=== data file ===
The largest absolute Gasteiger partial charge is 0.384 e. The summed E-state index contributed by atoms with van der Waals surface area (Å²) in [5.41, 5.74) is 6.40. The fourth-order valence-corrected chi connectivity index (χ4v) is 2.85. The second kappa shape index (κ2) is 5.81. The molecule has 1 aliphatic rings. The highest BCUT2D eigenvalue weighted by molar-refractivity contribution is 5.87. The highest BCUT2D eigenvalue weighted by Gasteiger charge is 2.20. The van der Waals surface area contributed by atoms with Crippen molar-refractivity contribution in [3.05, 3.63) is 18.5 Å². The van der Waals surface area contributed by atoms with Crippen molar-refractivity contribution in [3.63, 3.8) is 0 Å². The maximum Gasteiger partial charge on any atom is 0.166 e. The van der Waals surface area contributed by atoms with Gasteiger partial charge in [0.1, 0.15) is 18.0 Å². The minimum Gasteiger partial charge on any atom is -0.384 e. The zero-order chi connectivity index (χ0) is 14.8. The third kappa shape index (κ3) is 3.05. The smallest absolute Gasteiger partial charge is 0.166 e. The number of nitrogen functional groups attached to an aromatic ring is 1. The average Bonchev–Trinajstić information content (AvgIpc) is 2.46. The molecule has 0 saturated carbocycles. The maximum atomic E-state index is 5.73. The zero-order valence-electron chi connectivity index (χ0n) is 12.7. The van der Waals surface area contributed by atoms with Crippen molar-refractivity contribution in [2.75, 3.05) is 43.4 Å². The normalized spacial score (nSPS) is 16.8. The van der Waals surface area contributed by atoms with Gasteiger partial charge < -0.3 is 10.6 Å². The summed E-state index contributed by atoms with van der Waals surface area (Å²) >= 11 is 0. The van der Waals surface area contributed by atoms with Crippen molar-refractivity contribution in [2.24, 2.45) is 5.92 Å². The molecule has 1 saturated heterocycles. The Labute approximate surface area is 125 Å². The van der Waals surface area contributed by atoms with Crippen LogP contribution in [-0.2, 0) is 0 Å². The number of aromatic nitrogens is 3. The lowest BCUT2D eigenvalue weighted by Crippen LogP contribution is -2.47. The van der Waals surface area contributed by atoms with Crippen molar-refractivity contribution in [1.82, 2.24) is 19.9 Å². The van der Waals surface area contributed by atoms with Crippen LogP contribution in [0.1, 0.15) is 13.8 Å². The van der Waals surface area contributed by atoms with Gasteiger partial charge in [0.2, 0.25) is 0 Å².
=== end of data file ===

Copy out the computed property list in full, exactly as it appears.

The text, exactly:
The largest absolute Gasteiger partial charge is 0.384 e. The summed E-state index contributed by atoms with van der Waals surface area (Å²) in [5.41, 5.74) is 6.40. The fourth-order valence-corrected chi connectivity index (χ4v) is 2.85. The second kappa shape index (κ2) is 5.81. The molecule has 1 aliphatic rings. The highest BCUT2D eigenvalue weighted by molar-refractivity contribution is 5.87. The highest BCUT2D eigenvalue weighted by Gasteiger charge is 2.20. The van der Waals surface area contributed by atoms with Crippen molar-refractivity contribution in [3.05, 3.63) is 18.5 Å². The van der Waals surface area contributed by atoms with Crippen molar-refractivity contribution in [3.63, 3.8) is 0 Å². The maximum Gasteiger partial charge on any atom is 0.166 e. The van der Waals surface area contributed by atoms with Gasteiger partial charge in [0.1, 0.15) is 18.0 Å². The minimum Gasteiger partial charge on any atom is -0.384 e. The zero-order chi connectivity index (χ0) is 14.8. The third kappa shape index (κ3) is 3.05. The smallest absolute Gasteiger partial charge is 0.166 e. The number of nitrogen functional groups attached to an aromatic ring is 1. The average Bonchev–Trinajstić information content (AvgIpc) is 2.46. The molecule has 0 saturated carbocycles. The maximum atomic E-state index is 5.73. The zero-order valence-electron chi connectivity index (χ0n) is 12.7. The van der Waals surface area contributed by atoms with Crippen molar-refractivity contribution in [2.75, 3.05) is 43.4 Å². The normalized spacial score (nSPS) is 16.8. The van der Waals surface area contributed by atoms with Gasteiger partial charge < -0.3 is 10.6 Å². The summed E-state index contributed by atoms with van der Waals surface area (Å²) >= 11 is 0. The van der Waals surface area contributed by atoms with Crippen molar-refractivity contribution in [2.24, 2.45) is 5.92 Å². The molecule has 1 saturated heterocycles. The Labute approximate surface area is 125 Å². The van der Waals surface area contributed by atoms with Crippen LogP contribution in [-0.2, 0) is 0 Å². The number of aromatic nitrogens is 3. The lowest BCUT2D eigenvalue weighted by Crippen LogP contribution is -2.47. The van der Waals surface area contributed by atoms with Crippen molar-refractivity contribution in [1.82, 2.24) is 19.9 Å². The van der Waals surface area contributed by atoms with Crippen LogP contribution in [0.1, 0.15) is 13.8 Å². The van der Waals surface area contributed by atoms with Gasteiger partial charge in [0.2, 0.25) is 0 Å².